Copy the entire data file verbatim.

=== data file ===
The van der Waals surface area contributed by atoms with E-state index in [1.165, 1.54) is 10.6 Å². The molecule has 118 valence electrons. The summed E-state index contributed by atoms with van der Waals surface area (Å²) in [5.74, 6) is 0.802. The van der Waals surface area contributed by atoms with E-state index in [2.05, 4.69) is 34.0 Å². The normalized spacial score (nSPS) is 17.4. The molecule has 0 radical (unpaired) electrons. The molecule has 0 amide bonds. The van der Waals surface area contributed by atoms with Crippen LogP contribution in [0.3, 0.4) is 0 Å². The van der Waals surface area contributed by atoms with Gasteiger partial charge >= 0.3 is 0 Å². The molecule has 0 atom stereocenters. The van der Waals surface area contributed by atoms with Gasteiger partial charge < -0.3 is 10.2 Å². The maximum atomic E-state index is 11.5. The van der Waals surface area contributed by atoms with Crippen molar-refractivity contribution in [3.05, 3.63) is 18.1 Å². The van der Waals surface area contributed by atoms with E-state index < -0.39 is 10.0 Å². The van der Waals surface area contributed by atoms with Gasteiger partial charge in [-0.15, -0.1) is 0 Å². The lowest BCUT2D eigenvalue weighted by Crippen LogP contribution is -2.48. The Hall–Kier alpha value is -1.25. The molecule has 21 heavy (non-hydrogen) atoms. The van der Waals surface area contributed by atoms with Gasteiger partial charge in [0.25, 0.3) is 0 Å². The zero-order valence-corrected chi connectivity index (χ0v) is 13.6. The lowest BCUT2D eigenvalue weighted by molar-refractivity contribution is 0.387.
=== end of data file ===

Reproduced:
The van der Waals surface area contributed by atoms with E-state index in [1.165, 1.54) is 10.6 Å². The molecule has 118 valence electrons. The summed E-state index contributed by atoms with van der Waals surface area (Å²) in [5.74, 6) is 0.802. The van der Waals surface area contributed by atoms with E-state index in [2.05, 4.69) is 34.0 Å². The normalized spacial score (nSPS) is 17.4. The molecule has 0 radical (unpaired) electrons. The molecule has 0 amide bonds. The van der Waals surface area contributed by atoms with Crippen LogP contribution in [0.3, 0.4) is 0 Å². The van der Waals surface area contributed by atoms with Gasteiger partial charge >= 0.3 is 0 Å². The molecule has 0 atom stereocenters. The van der Waals surface area contributed by atoms with Gasteiger partial charge < -0.3 is 10.2 Å². The maximum atomic E-state index is 11.5. The van der Waals surface area contributed by atoms with Crippen molar-refractivity contribution in [3.05, 3.63) is 18.1 Å². The van der Waals surface area contributed by atoms with E-state index < -0.39 is 10.0 Å². The van der Waals surface area contributed by atoms with Gasteiger partial charge in [-0.15, -0.1) is 0 Å². The lowest BCUT2D eigenvalue weighted by Crippen LogP contribution is -2.48. The Hall–Kier alpha value is -1.25. The molecule has 21 heavy (non-hydrogen) atoms. The van der Waals surface area contributed by atoms with Gasteiger partial charge in [0.25, 0.3) is 0 Å². The zero-order valence-corrected chi connectivity index (χ0v) is 13.6. The lowest BCUT2D eigenvalue weighted by molar-refractivity contribution is 0.387.